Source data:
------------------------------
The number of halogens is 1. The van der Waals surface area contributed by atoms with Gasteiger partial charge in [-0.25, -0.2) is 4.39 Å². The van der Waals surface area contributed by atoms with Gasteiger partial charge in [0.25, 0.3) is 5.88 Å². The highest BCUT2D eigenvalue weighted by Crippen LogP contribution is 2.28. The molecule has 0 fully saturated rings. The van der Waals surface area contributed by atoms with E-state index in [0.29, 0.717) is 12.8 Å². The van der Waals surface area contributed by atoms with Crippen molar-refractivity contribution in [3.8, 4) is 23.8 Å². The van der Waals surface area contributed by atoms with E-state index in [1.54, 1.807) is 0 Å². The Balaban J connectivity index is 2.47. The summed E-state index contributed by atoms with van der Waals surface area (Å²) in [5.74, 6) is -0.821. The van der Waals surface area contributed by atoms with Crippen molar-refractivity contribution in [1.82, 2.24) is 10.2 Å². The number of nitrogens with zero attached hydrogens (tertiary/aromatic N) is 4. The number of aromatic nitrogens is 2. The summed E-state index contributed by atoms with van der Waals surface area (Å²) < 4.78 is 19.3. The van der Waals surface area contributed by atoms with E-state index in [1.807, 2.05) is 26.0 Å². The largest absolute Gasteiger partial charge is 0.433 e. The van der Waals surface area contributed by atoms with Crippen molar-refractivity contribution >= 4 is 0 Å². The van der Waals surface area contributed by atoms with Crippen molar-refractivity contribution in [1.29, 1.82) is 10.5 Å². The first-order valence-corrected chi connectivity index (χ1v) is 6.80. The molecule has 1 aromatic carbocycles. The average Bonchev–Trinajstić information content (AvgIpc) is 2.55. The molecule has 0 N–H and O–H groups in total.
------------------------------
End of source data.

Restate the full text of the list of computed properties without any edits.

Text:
The number of halogens is 1. The van der Waals surface area contributed by atoms with Gasteiger partial charge in [-0.25, -0.2) is 4.39 Å². The van der Waals surface area contributed by atoms with Gasteiger partial charge in [0.25, 0.3) is 5.88 Å². The highest BCUT2D eigenvalue weighted by Crippen LogP contribution is 2.28. The molecule has 0 fully saturated rings. The van der Waals surface area contributed by atoms with E-state index in [0.29, 0.717) is 12.8 Å². The van der Waals surface area contributed by atoms with Crippen molar-refractivity contribution in [3.8, 4) is 23.8 Å². The van der Waals surface area contributed by atoms with E-state index in [1.54, 1.807) is 0 Å². The Balaban J connectivity index is 2.47. The summed E-state index contributed by atoms with van der Waals surface area (Å²) in [5.74, 6) is -0.821. The van der Waals surface area contributed by atoms with Crippen molar-refractivity contribution in [1.82, 2.24) is 10.2 Å². The number of nitrogens with zero attached hydrogens (tertiary/aromatic N) is 4. The number of aromatic nitrogens is 2. The summed E-state index contributed by atoms with van der Waals surface area (Å²) < 4.78 is 19.3. The van der Waals surface area contributed by atoms with E-state index in [1.807, 2.05) is 26.0 Å². The largest absolute Gasteiger partial charge is 0.433 e. The van der Waals surface area contributed by atoms with Crippen molar-refractivity contribution >= 4 is 0 Å². The van der Waals surface area contributed by atoms with Crippen molar-refractivity contribution in [1.29, 1.82) is 10.5 Å². The first-order valence-corrected chi connectivity index (χ1v) is 6.80. The molecule has 1 aromatic carbocycles. The average Bonchev–Trinajstić information content (AvgIpc) is 2.55. The molecule has 0 N–H and O–H groups in total.